In through the outfield blog

9 posts from January 2012

31 January 2012

Patent for the QR, Quick Response, Code

Many see the QR (Quick Response) Codes on advertisements and so on but few realise that the concept was patented.

Nippon Denso and Toyoda Chuo Kenkyusho KK of Japan applied for patents in 1994 for an "Optically readable two-dimensional code and method and apparatus using the same", with the US patent published in 1998. It was originally thought of as a method of easily tracking vehicles in a car factory. Its use nowadays is typically someone using an advanced mobile or cell phone's camera to "read" the code which then links to a website. Below is the main drawing.

QR Quick Response Code patent image
The blocks at three corners are for positioning so that the right area is read. Three squares presumably are more stable than placing squares at opposite corners, while four would take up too much space (I am guessing here). The rest of the area is taken up in practice with a mosaic of tiny pixels forming a unique image.

At present an app has to be loaded to use it, but as the concept has become so popular in recent years that it is likely that new phones will incorporate the software as standard.

That American patent at present has 144 citations, where US patent examiners cited the patent as relevant to later granted patents.

There is a useful Wikipedia article on QR codes.

27 January 2012

Summly founder Nick D’Aloisio @British Library

Summly_logoI couldn’t see how my colleagues could top the speakers at our first Digital Library Conversations @British Library. Internet pioneers Vint Cerf (known as one of the fathers of the internet) and Ted Nelson who founded Project Xanadu, the first hypertext project in 1960. There is a video of the meeting if you are interested.

However, I was wrong. As a result of Stella Wisdom (one of our Digital Curators) reading an article in the Metro newspaper, we were privileged to hear from 16-year-old ‘internet genius’ Nick D’Aloisio, the founder of Summly.

This iPhone app has made international headlines and attracted backing of an investment company controlled by Hong Kong billionaire Li Ka-shing..

Summly is an iPhone app which summarises and simplifies the content of web pages and search results. Currently it can condense reference pages, news articles and reviews but according to Nick,  has the potential to go a lot further.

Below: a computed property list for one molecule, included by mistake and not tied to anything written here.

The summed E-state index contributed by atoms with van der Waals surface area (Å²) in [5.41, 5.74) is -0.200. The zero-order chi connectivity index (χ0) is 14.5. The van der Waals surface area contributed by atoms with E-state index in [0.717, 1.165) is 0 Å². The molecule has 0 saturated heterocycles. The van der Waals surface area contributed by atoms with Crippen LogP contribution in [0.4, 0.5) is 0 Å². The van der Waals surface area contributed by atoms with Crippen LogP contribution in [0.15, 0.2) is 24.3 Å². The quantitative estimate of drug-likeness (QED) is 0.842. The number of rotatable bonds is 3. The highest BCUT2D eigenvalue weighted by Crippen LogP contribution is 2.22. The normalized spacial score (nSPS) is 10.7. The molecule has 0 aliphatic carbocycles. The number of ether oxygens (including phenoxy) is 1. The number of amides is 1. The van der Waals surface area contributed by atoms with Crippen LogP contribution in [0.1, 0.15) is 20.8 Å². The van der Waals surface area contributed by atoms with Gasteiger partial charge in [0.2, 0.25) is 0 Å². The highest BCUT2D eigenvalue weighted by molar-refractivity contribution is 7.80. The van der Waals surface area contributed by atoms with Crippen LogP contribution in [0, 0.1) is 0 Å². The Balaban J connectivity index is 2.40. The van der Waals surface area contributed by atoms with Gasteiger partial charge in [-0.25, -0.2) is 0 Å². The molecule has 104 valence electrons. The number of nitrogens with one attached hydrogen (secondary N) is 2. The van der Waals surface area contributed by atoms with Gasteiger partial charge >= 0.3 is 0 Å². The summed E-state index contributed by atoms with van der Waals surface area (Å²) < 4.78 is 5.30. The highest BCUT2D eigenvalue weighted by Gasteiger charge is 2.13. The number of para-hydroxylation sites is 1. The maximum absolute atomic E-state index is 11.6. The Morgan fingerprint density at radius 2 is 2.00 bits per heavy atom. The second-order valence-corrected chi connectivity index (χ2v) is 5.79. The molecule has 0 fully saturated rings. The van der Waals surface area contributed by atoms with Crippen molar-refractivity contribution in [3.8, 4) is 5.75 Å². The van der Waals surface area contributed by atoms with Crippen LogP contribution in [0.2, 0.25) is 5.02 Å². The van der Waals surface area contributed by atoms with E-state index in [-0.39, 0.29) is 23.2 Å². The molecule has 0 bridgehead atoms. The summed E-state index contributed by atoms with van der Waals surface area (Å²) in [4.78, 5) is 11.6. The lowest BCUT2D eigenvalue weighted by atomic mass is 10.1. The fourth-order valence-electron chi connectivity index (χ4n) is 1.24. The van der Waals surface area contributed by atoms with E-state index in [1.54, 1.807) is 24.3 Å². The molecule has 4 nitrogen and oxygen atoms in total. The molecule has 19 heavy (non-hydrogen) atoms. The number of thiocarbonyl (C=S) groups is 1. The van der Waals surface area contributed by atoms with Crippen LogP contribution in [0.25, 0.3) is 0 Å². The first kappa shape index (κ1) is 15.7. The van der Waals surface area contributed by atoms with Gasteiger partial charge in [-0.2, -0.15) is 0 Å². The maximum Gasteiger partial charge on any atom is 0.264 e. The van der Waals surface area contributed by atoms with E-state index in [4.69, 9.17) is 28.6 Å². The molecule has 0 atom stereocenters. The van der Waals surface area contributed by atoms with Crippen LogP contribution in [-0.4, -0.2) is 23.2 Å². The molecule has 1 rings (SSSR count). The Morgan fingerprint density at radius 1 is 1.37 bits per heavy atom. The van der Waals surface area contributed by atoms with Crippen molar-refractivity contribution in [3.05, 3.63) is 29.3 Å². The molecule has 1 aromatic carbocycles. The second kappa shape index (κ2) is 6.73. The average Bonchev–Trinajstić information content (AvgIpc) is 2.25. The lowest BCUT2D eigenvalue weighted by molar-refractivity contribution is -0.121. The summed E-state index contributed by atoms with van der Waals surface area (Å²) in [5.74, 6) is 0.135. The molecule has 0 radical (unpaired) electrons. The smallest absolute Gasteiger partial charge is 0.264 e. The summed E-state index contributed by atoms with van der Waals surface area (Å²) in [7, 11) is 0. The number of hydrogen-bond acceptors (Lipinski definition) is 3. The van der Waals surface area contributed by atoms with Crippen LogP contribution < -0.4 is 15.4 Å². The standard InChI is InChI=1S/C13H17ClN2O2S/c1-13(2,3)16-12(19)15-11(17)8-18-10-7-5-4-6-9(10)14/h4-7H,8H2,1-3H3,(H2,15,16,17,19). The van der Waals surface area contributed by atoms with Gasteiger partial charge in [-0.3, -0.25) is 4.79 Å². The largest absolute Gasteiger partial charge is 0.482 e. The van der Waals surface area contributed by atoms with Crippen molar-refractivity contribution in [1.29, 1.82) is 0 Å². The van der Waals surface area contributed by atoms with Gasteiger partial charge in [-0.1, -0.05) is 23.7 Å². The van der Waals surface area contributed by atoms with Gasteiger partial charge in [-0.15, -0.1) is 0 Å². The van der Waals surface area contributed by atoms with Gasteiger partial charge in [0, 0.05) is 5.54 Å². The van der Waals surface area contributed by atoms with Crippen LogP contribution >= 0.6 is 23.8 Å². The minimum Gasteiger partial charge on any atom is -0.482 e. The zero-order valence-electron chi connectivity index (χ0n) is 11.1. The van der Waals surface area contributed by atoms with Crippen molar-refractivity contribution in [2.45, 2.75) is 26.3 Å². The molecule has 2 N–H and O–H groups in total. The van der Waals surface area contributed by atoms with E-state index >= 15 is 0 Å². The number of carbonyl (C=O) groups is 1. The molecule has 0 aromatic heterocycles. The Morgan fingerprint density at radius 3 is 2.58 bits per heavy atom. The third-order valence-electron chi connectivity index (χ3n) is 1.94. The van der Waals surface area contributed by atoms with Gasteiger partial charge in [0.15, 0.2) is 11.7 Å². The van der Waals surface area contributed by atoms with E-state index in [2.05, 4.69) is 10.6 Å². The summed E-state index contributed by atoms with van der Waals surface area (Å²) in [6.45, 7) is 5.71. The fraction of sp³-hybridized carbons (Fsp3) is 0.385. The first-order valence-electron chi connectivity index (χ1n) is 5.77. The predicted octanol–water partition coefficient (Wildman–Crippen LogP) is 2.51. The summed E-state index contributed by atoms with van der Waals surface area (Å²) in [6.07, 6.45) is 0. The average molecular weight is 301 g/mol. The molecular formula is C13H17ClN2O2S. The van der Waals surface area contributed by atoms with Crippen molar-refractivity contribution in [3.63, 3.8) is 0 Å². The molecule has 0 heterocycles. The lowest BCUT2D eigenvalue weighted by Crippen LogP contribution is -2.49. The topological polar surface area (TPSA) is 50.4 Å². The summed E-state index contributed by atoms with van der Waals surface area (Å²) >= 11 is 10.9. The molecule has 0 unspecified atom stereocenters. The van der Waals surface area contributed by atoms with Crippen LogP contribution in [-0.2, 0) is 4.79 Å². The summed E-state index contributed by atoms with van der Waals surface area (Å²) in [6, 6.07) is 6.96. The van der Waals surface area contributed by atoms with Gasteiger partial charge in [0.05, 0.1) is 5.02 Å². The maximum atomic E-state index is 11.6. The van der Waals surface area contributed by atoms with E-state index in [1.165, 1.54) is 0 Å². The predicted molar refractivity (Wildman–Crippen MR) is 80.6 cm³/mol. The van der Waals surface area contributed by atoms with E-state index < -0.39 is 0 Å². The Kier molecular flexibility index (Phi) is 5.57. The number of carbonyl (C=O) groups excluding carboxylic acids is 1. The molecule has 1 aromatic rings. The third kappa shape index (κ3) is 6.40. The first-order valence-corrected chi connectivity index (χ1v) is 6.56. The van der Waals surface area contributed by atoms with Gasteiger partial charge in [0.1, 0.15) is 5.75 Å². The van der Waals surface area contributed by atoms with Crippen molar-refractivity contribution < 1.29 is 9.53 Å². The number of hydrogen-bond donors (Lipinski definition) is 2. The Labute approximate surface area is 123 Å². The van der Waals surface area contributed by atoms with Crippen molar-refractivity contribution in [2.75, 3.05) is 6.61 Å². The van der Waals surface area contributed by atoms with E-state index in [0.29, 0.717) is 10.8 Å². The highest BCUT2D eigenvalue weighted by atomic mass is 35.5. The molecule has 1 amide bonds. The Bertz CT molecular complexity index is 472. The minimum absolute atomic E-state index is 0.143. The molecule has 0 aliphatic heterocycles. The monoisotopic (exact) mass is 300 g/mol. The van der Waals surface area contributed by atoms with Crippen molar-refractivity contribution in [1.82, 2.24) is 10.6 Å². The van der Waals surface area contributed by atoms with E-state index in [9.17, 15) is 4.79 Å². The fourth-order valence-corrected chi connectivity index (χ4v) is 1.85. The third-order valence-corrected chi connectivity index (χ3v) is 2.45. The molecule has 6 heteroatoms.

Nick_DAloisioNick has been profiled in Forbes, Wall Street Journal, Wired and FastCompany for his entrepreneurial success and interest in Artificial Intelligence. Before founding Summly, Nick created Facemood, a service which used sentiment analysis to determine the mood of Facebook users, and SongStumblr, a geosocial music discovery service.

Did I mention he was 16 years old?

According to an interview with the BBC, Summly came from his frustration in researching for his exams.

“I was revising for a history exam and using Google, clicking in and out of search results, and it seemed quite inefficient. If I found myself on a site that was interesting I was reading it and that was wasting time,” he said.

“I thought that what I needed was a way of simplifying and summarising these web searches. Google has Instant Preview but that is just an image of the page. What I wanted was a content preview,” he says.

What impressed me most from our meeting with Nick at the British Library (which you can get a glimpse of here thanks to Reuters), was his intelligence and modesty.

I’m sure he has had plenty of practice, but his ‘elevator pitch’  (which is something of an obsession with me), was superb.

And when I asked him if he was planning to pursue an entrepreneurial path or go on to university, he talked enthusiastically about studying philosophy after his A levels. This is from someone just back from a series of meetings with high powered investors and entrepreneurs in Silicon Valley.

I came away with the impression that he was quite possibly the most confident and mature person in the meeting.

Addition 28 March 2012:

The video of this event has now been posted onto YouTube, and the interview with Nick starts 34 minutes in.


25 January 2012

The Key Trends for 2012 from Cate Trotter – Insider Trends

Logo_insider_trendsI have been covering sessions from  founder and Head of Trends at Insider Trends Cate Trotter for a while now: Insider Trends – The Future of Online Marketing, The growing grey market in the UK and How to become a cutting-edge retailer.

As previously, Cate showed an impressive grasp of the trends that new and existing businesses need to know about, to keep ahead of the competitive curve.

Tonight’s topic proved even more popular than before, requiring a move to a larger room, and an overflow event last-night.

Here are my notes from the event:

Cate started the evening by identifying three headline trends for 2012 of Doom and Gloom, Ubiquitous Digital and Humanness.

Doom and Gloom (aka – the economic recession is killing business opportunities – or is it?)

  • If you only read the papers or watched TV you would think the end is nigh.
  • Unemployment is at a 17 year high in the UK, with over 1 million young people out of work.